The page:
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Budget, service providers finally in place for SA Connect

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SITA, Broadband Infraco and Sentech will deliver broadband in priority districts.
SITA, Broadband Infraco and Sentech will deliver broadband in priority districts.

Telecoms and postal services minister Siyabonga Cwele is looking to in-house entities to finally deliver broadband services to eight districts identified as priority areas for the pilot phase of the ambitious SA Connect.

As he expanded on some of his plans for the R1.6 billion budget vote yesterday, Cwele said his department decided to utilise the State IT Agency (SITA), Broadband Infraco and Sentech, in line with their mandates, to implement the critical project.

"In the current financial year, we have been allocated R416 million to start connecting 2 700 sites."

Cwele's announcement comes after much delay to kick-start the pilot phase of the project that was announced in 2015. At the time, president Jacob Zuma declared that year "the year of state broadband rollout".

Last year, the department committed to commence the implementation of the first phase of SA Connect in eight pilot districts after following the open tender process by SITA, the minister noted.

However, SITA, the government IT arm charged with finding a suitable service provider for the project, published a cancellation of the tender in the Government Tender Bulletin.

None of the six companies that responded to the bid had met all six technical mandatory requirements, according to the agency.

Cwele noted: "The open tender process by SITA to find a service provider for the rollout of broadband in the eight priority districts unfortunately did not yield a successful bidder among those who participated, resulting in its cancellation in November 2016."

Final push

To meet the technology goals of the National Development Plan, government has undertaken to connect its offices across the country, starting in rural areas, to ensure South Africans have access to the most modern communication tools and services.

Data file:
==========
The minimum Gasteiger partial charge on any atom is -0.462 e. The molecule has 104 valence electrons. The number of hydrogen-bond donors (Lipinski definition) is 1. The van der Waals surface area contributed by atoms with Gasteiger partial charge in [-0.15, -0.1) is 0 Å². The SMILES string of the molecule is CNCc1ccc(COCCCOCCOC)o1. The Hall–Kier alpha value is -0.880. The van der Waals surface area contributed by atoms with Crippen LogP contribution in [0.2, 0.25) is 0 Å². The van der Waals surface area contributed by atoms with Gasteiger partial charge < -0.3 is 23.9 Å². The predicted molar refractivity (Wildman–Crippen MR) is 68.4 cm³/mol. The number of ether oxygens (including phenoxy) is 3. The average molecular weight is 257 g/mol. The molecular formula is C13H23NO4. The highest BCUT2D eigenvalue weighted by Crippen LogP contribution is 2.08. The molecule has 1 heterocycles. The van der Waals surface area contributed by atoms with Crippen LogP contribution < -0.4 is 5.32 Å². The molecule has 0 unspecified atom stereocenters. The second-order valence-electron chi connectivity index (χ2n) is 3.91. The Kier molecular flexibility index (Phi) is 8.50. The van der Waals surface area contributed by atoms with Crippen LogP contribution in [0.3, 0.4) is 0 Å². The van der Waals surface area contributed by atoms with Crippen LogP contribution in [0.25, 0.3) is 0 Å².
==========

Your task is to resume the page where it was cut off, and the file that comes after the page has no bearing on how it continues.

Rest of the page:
Government identified SA Connect as the mechanism by which it would achieve its goals. Due to the magnitude of the project, it decided it should be implemented in two stages.

Telecommunications and postal services minister Siyabonga Cwele. (Photo source: World Economic Forum)
Telecommunications and postal services minister Siyabonga Cwele. (Photo source: World Economic Forum)

Implementation of phase one, which aims to connect all schools, health facilities, government offices and Thusong Centres in the eight priority areas, has been limited.

Government is looking to connect 22 million people to the Internet by the end of 2020.

Democratic Alliance MP and shadow minister of telecoms and postal services Marian Shinn has been critical of the cloud of uncertainty that hangs over the future of the broadband project.

In a statement, Shinn points out SA Connect is another failure of the African National Congress (ANC) government in delivering affordable Internet throughout the country.

The tender to confirm the ANC's choice of a lead agency to manage this ambitious project failed last year, she says.

"Had the minister taken the advice of the National Broadband Advisory Council, rather than snubbing it into oblivion, he would have avoided the 'lead agency' mistake."

Data conundrum

In his budget vote, Cwele added government heard the public outcry over the high cost to communicate and is looking to address this in 2017.

Last year, South Africans, especially the youth, ignited a furore on social media after expressing their frustration over high data costs, resulting in the #DataMustFall movement.

Government agrees with the call from South Africans that "data prices must fall", said the minister.

DA MP and shadow minister of telecoms and postal services Marian Shinn.
DA MP and shadow minister of telecoms and postal services Marian Shinn.

According to Cwele, last year he issued a policy directive to the Independent Communications Authority of SA (ICASA) to prioritise the commencement and conclusion of an inquiry and the prescription of regulations to ensure effective competition in broadband markets.

The department is still awaiting concrete interventions from ICASA, he said.

"The response from the regulator suggests they will finalise this work in the next two to three years. The speed of intervention is critical in a rapidly evolving sector such as ICT.

"ICASA's State of ICT Report seems to suggest lack of competition, particularly by dominant players. The report indicates data traffic increased by 55%, data revenue increased from R30 billion to R38 billion, employment decreased by 4 000, yet prices remain sticky at the same level."

Cwele concluded: "In our view, this may need the attention of the Competition Commission. We appeal to operators to start competition in services to ensure costs fall to affordable levels or below 2% of average household income."

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